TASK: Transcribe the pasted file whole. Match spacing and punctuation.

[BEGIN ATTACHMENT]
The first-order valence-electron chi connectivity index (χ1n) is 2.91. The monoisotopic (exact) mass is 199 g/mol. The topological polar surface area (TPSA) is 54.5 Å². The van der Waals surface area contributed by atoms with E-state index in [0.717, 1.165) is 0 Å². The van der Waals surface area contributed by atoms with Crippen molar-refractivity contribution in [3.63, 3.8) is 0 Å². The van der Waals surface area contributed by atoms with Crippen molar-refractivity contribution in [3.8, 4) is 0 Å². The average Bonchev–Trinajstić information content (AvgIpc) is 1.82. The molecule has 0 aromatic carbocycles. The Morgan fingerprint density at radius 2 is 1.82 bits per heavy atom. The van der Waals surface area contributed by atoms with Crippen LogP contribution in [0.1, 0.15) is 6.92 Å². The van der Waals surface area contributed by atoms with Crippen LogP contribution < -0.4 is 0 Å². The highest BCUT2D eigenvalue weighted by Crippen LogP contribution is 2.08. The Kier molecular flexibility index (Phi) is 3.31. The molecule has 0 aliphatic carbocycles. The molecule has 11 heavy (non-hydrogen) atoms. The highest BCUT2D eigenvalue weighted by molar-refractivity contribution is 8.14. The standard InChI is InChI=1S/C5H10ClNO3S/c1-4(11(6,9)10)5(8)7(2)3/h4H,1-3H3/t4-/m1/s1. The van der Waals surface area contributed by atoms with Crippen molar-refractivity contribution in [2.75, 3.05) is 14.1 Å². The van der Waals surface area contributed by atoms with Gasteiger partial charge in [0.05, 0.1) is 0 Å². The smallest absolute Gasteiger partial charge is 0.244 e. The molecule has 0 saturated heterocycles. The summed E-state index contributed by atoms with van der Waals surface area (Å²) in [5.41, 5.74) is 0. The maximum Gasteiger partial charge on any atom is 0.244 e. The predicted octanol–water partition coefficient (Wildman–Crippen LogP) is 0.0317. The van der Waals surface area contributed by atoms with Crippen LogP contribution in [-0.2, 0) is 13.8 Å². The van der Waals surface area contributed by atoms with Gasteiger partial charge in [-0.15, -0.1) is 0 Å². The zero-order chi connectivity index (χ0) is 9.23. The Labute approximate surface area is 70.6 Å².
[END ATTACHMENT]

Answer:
The first-order valence-electron chi connectivity index (χ1n) is 2.91. The monoisotopic (exact) mass is 199 g/mol. The topological polar surface area (TPSA) is 54.5 Å². The van der Waals surface area contributed by atoms with E-state index in [0.717, 1.165) is 0 Å². The van der Waals surface area contributed by atoms with Crippen molar-refractivity contribution in [3.63, 3.8) is 0 Å². The van der Waals surface area contributed by atoms with Crippen molar-refractivity contribution in [3.8, 4) is 0 Å². The average Bonchev–Trinajstić information content (AvgIpc) is 1.82. The molecule has 0 aromatic carbocycles. The Morgan fingerprint density at radius 2 is 1.82 bits per heavy atom. The van der Waals surface area contributed by atoms with Crippen LogP contribution in [0.1, 0.15) is 6.92 Å². The van der Waals surface area contributed by atoms with Crippen LogP contribution < -0.4 is 0 Å². The highest BCUT2D eigenvalue weighted by Crippen LogP contribution is 2.08. The Kier molecular flexibility index (Phi) is 3.31. The molecule has 0 aliphatic carbocycles. The molecule has 11 heavy (non-hydrogen) atoms. The highest BCUT2D eigenvalue weighted by molar-refractivity contribution is 8.14. The standard InChI is InChI=1S/C5H10ClNO3S/c1-4(11(6,9)10)5(8)7(2)3/h4H,1-3H3/t4-/m1/s1. The van der Waals surface area contributed by atoms with Crippen molar-refractivity contribution in [2.75, 3.05) is 14.1 Å². The van der Waals surface area contributed by atoms with Gasteiger partial charge in [0.05, 0.1) is 0 Å². The smallest absolute Gasteiger partial charge is 0.244 e. The molecule has 0 saturated heterocycles. The summed E-state index contributed by atoms with van der Waals surface area (Å²) in [5.41, 5.74) is 0. The maximum Gasteiger partial charge on any atom is 0.244 e. The predicted octanol–water partition coefficient (Wildman–Crippen LogP) is 0.0317. The van der Waals surface area contributed by atoms with Crippen LogP contribution in [-0.2, 0) is 13.8 Å². The van der Waals surface area contributed by atoms with Gasteiger partial charge in [-0.15, -0.1) is 0 Å². The zero-order chi connectivity index (χ0) is 9.23. The Labute approximate surface area is 70.6 Å².